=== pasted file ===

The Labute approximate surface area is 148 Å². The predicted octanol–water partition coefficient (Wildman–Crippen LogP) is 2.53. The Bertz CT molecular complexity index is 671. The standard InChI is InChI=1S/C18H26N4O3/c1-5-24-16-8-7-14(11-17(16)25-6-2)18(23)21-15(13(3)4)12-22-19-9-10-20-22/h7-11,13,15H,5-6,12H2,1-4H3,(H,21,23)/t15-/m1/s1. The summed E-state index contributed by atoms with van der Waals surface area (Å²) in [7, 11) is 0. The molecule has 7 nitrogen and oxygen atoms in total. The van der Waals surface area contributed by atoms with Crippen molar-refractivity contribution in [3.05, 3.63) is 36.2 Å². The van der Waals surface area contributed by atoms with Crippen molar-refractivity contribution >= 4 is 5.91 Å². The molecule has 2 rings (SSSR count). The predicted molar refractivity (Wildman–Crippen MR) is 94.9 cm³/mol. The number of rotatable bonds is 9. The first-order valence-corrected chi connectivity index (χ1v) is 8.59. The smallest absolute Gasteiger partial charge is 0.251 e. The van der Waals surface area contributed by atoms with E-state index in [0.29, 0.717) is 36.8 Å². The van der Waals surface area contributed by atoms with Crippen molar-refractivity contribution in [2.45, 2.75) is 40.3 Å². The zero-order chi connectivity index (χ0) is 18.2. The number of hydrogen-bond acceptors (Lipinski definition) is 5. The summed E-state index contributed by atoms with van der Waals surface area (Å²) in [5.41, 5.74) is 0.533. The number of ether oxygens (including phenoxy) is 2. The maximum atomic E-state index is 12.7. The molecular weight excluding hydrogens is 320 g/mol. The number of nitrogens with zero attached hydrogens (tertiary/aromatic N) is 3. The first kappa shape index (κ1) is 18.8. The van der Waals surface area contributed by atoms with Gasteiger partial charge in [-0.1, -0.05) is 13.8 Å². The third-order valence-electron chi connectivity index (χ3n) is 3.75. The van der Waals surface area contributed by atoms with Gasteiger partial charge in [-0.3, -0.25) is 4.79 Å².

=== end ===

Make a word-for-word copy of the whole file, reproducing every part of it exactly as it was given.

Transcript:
The Labute approximate surface area is 148 Å². The predicted octanol–water partition coefficient (Wildman–Crippen LogP) is 2.53. The Bertz CT molecular complexity index is 671. The standard InChI is InChI=1S/C18H26N4O3/c1-5-24-16-8-7-14(11-17(16)25-6-2)18(23)21-15(13(3)4)12-22-19-9-10-20-22/h7-11,13,15H,5-6,12H2,1-4H3,(H,21,23)/t15-/m1/s1. The summed E-state index contributed by atoms with van der Waals surface area (Å²) in [7, 11) is 0. The molecule has 7 nitrogen and oxygen atoms in total. The van der Waals surface area contributed by atoms with Crippen molar-refractivity contribution in [3.05, 3.63) is 36.2 Å². The van der Waals surface area contributed by atoms with Crippen molar-refractivity contribution >= 4 is 5.91 Å². The molecule has 2 rings (SSSR count). The predicted molar refractivity (Wildman–Crippen MR) is 94.9 cm³/mol. The number of rotatable bonds is 9. The first-order valence-corrected chi connectivity index (χ1v) is 8.59. The smallest absolute Gasteiger partial charge is 0.251 e. The van der Waals surface area contributed by atoms with E-state index in [0.29, 0.717) is 36.8 Å². The van der Waals surface area contributed by atoms with Crippen molar-refractivity contribution in [2.45, 2.75) is 40.3 Å². The zero-order chi connectivity index (χ0) is 18.2. The number of hydrogen-bond acceptors (Lipinski definition) is 5. The summed E-state index contributed by atoms with van der Waals surface area (Å²) in [5.41, 5.74) is 0.533. The number of ether oxygens (including phenoxy) is 2. The maximum atomic E-state index is 12.7. The molecular weight excluding hydrogens is 320 g/mol. The number of nitrogens with zero attached hydrogens (tertiary/aromatic N) is 3. The first kappa shape index (κ1) is 18.8. The van der Waals surface area contributed by atoms with Gasteiger partial charge in [-0.1, -0.05) is 13.8 Å². The third-order valence-electron chi connectivity index (χ3n) is 3.75. The van der Waals surface area contributed by atoms with Gasteiger partial charge in [-0.3, -0.25) is 4.79 Å².